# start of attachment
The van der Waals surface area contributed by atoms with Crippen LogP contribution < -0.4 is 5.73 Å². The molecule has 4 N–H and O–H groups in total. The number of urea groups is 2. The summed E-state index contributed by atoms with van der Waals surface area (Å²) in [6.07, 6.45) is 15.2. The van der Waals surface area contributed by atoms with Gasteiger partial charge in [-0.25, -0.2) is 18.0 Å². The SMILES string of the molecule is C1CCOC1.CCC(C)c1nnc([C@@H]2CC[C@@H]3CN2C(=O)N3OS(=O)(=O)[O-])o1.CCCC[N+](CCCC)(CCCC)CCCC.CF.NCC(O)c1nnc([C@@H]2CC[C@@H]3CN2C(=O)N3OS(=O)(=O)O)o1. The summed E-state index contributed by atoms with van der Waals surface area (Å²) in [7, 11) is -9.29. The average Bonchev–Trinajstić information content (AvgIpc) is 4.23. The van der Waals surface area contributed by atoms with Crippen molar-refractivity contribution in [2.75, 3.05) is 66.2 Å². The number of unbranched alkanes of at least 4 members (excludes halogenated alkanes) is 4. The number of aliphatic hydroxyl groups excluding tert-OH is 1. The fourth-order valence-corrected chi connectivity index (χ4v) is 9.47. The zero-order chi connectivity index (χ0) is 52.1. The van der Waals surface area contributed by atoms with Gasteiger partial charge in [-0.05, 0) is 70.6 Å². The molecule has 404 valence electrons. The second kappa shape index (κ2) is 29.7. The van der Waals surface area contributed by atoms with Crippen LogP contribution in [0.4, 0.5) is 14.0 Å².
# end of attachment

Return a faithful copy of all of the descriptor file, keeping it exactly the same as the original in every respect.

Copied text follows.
The van der Waals surface area contributed by atoms with Crippen LogP contribution < -0.4 is 5.73 Å². The molecule has 4 N–H and O–H groups in total. The number of urea groups is 2. The summed E-state index contributed by atoms with van der Waals surface area (Å²) in [6.07, 6.45) is 15.2. The van der Waals surface area contributed by atoms with Gasteiger partial charge in [-0.25, -0.2) is 18.0 Å². The SMILES string of the molecule is C1CCOC1.CCC(C)c1nnc([C@@H]2CC[C@@H]3CN2C(=O)N3OS(=O)(=O)[O-])o1.CCCC[N+](CCCC)(CCCC)CCCC.CF.NCC(O)c1nnc([C@@H]2CC[C@@H]3CN2C(=O)N3OS(=O)(=O)O)o1. The summed E-state index contributed by atoms with van der Waals surface area (Å²) in [7, 11) is -9.29. The average Bonchev–Trinajstić information content (AvgIpc) is 4.23. The van der Waals surface area contributed by atoms with Crippen molar-refractivity contribution in [2.75, 3.05) is 66.2 Å². The number of unbranched alkanes of at least 4 members (excludes halogenated alkanes) is 4. The number of aliphatic hydroxyl groups excluding tert-OH is 1. The fourth-order valence-corrected chi connectivity index (χ4v) is 9.47. The zero-order chi connectivity index (χ0) is 52.1. The van der Waals surface area contributed by atoms with Gasteiger partial charge in [-0.05, 0) is 70.6 Å². The molecule has 404 valence electrons. The second kappa shape index (κ2) is 29.7. The van der Waals surface area contributed by atoms with Crippen LogP contribution in [0.4, 0.5) is 14.0 Å².